Silvestri Says – Tactics Omen

Hello and happy New Year everyone! Here’s hoping you had a good holiday. We have a lot to get into, so let’s jump right into it. Last week I asked if people wanted to hear some basic match-up analysis and sideboarding for Omen and the response was quite positive. Here’s the list I’m currently on with updated sideboard.


Note: If you expect a more Control heavy metagame, I recommend two Jace Beleren over Sowers. Adjust boarding accordingly.

More importantly I finally figured out that I just want to call the deck GO (Gate Omen) just because it’s shorter than Scapeshift and makes more sense than naming it after a card that’s no longer in the deck. Also because I’ve been listening to Gate Openers a lot and Wargate gives the perfect opportunity to actually name the deck after it.

Four/Five Color Control

Most important cards: Esper Charm, Ratchet Bomb, Leyline of Sanctity

This match largely revolves around Esper Charm and little else. You usually won’t get in sustained counter-wars since neither deck can pull it off. Jace is little more than an annoyance, especially if Leyline is in play.

Cruel Ultimatum is also a joke card in the match; playing it without the Omen opponent having 3 cards or less in hand are just asking to lose on the spot. The number of times I’ve gotten people on MTGO with a sandbagged Omen, Wargate or both when they tapped down is disturbingly numerous.

Sure, I can’t immediately kill you without Omen + Scapeshift (A card which many people are dropping); heck I may only get you for 6-9 that turn, but the idea of opening yourself up to such a huge risk for an unknown gain is just staggering.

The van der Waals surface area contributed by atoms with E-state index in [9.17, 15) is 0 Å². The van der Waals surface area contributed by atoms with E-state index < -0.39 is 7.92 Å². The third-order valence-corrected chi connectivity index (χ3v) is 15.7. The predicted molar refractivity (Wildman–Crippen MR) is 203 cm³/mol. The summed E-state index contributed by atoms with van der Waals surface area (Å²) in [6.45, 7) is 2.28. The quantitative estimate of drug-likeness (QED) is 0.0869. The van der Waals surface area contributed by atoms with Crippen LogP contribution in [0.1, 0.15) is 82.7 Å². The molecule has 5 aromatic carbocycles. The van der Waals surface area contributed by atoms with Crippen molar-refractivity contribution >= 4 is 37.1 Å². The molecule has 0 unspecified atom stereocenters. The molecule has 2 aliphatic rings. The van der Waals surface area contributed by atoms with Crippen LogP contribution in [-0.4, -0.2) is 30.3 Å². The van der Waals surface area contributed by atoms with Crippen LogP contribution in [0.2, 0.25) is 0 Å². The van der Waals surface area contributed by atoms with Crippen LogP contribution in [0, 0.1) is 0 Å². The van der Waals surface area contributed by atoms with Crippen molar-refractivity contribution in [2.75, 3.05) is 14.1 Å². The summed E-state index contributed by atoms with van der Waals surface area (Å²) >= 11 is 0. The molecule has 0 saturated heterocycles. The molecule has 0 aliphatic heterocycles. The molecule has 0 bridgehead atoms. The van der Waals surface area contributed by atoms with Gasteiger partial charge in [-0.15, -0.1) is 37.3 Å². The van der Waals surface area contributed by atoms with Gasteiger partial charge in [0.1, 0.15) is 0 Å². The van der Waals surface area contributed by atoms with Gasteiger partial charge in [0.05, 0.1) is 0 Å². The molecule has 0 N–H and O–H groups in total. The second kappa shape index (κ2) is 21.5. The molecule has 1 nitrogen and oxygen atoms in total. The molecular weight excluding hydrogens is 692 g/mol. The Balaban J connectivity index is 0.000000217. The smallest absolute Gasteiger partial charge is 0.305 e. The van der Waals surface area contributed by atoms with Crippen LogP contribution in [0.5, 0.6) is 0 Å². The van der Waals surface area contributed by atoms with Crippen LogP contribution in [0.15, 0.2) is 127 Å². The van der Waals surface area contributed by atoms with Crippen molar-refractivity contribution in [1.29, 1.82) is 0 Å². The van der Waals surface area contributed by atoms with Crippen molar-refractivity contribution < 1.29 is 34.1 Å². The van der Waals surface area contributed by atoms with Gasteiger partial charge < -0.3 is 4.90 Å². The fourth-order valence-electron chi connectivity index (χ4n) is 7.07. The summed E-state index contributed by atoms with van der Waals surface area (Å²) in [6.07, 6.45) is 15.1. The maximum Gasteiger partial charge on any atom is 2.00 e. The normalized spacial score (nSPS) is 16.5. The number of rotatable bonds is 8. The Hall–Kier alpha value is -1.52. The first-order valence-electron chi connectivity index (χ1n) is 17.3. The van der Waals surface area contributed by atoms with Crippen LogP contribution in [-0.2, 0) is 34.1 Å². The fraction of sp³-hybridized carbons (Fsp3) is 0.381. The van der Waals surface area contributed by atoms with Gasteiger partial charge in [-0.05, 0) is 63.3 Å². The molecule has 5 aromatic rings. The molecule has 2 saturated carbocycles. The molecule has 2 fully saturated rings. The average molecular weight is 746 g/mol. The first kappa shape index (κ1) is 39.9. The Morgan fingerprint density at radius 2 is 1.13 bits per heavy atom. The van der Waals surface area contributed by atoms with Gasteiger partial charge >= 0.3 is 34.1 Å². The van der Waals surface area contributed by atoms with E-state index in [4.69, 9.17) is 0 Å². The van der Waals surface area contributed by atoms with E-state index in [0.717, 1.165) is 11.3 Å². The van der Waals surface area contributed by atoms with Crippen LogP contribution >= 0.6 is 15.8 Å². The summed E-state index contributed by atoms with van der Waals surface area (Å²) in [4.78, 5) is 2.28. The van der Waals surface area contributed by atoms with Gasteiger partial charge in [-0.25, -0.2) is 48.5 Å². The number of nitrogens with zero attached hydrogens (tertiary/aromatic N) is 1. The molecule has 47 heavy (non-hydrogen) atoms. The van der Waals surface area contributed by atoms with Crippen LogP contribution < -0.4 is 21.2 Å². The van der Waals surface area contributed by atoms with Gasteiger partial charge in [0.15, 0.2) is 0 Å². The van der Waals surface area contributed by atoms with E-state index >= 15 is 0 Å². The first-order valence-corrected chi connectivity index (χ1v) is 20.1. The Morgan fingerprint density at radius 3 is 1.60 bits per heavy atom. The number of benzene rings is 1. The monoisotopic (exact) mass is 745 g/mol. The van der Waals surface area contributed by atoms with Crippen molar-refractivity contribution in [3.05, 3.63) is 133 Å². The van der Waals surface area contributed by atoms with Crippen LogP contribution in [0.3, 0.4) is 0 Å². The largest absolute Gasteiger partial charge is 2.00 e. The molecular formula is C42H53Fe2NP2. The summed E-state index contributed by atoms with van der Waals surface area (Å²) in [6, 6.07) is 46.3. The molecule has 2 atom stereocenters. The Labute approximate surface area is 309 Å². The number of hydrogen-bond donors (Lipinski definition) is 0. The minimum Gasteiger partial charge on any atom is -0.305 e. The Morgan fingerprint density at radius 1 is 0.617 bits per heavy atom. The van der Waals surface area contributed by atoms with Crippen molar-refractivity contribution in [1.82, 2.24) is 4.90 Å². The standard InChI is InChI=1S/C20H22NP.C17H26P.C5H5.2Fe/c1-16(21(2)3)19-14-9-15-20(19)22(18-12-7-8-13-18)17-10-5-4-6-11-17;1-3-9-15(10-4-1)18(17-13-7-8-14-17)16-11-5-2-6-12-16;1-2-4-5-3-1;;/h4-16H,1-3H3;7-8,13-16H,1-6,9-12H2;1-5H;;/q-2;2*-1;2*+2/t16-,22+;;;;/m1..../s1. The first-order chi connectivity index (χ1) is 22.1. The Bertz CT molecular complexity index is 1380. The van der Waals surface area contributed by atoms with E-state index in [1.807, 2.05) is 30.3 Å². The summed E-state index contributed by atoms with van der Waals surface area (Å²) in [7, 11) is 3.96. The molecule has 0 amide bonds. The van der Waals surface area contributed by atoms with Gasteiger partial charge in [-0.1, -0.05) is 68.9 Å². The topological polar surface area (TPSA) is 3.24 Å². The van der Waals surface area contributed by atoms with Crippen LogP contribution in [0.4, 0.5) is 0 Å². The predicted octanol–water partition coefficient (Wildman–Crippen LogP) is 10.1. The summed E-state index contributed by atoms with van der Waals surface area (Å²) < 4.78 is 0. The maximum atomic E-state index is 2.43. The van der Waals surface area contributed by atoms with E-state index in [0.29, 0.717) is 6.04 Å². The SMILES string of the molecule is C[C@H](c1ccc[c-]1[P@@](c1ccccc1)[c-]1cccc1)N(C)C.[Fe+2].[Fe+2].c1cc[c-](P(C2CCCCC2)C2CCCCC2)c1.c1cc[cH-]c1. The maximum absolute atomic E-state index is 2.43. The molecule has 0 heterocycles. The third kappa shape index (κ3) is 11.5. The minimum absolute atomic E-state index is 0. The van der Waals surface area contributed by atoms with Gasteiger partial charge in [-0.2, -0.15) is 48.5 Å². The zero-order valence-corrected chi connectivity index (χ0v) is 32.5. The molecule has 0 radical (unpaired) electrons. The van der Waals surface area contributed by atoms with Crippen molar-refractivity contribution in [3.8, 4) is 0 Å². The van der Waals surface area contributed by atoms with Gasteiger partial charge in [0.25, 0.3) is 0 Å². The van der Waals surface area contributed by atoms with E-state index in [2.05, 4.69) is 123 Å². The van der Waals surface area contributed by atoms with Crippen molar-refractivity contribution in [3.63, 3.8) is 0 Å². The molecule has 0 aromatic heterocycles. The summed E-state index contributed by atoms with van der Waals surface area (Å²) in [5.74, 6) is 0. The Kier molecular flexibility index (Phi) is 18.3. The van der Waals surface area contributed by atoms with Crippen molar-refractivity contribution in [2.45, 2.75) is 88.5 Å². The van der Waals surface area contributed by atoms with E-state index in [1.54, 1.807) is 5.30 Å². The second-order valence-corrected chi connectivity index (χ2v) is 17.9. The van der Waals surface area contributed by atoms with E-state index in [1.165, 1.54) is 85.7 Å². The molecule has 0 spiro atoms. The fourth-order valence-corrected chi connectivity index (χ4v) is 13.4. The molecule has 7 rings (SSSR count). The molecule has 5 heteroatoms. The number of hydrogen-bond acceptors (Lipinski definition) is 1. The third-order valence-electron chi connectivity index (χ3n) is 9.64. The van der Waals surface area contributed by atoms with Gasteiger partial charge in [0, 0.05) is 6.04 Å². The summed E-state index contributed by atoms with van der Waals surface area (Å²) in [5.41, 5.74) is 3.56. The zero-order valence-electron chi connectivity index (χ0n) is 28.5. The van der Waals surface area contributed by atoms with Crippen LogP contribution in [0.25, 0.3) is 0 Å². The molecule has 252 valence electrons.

Not to mention, the Omen player is only going to tap out if it benefits him far more than you. Long story short, 4cc can with the match, but it requires the pilot to see a lot of his key cards and not blinking until he absolutely has too.

+2 Sun Titan, +2 Avenger of Zendikar
-2 Day of Judgment, -2 Rampant Growth

Against Control decks I personally like keeping them honest in game two and making sure that if they really want to rumble with no removal in their deck that they’re prepared to win every big spell fight for the rest of the game. For game three or against experienced opponents you can choose to play around with the numbers, but it’s a pretty major annoyance for a 4cc player to deal with.

Blue-White Control

Most important cards: War Priest of Thune, Sun Titan, Tectonic Edge

This is just an easier 4cc match since they won’t have enchantment removal that isn’t terrible until post-board. Game one the best they have is the occasional Ratchet Bomb and a small number of Oblivion Rings, which Cryptics and your easy access to Omens make into a joke.

Just be patient and wait for them to tap down for something; the only time you really need to force the issue is if you lack an early Omen and need to race Vendilion Clique and Colonnade. You should be able to see this coming in a reasonable amount of time and plan accordingly to make it into an annoyance instead of a 3 turn clock. In large part the main plan they’ll have is to edge you to keep some mana parity and kill Colonnades / Valakut, and then lock it up with Sun Titan.

So just as every non-Fae control match tends to go,

+2 Sun Titan, +2 Avenger of Zendikar
-2 Day of Judgment, -2 Rampant Growth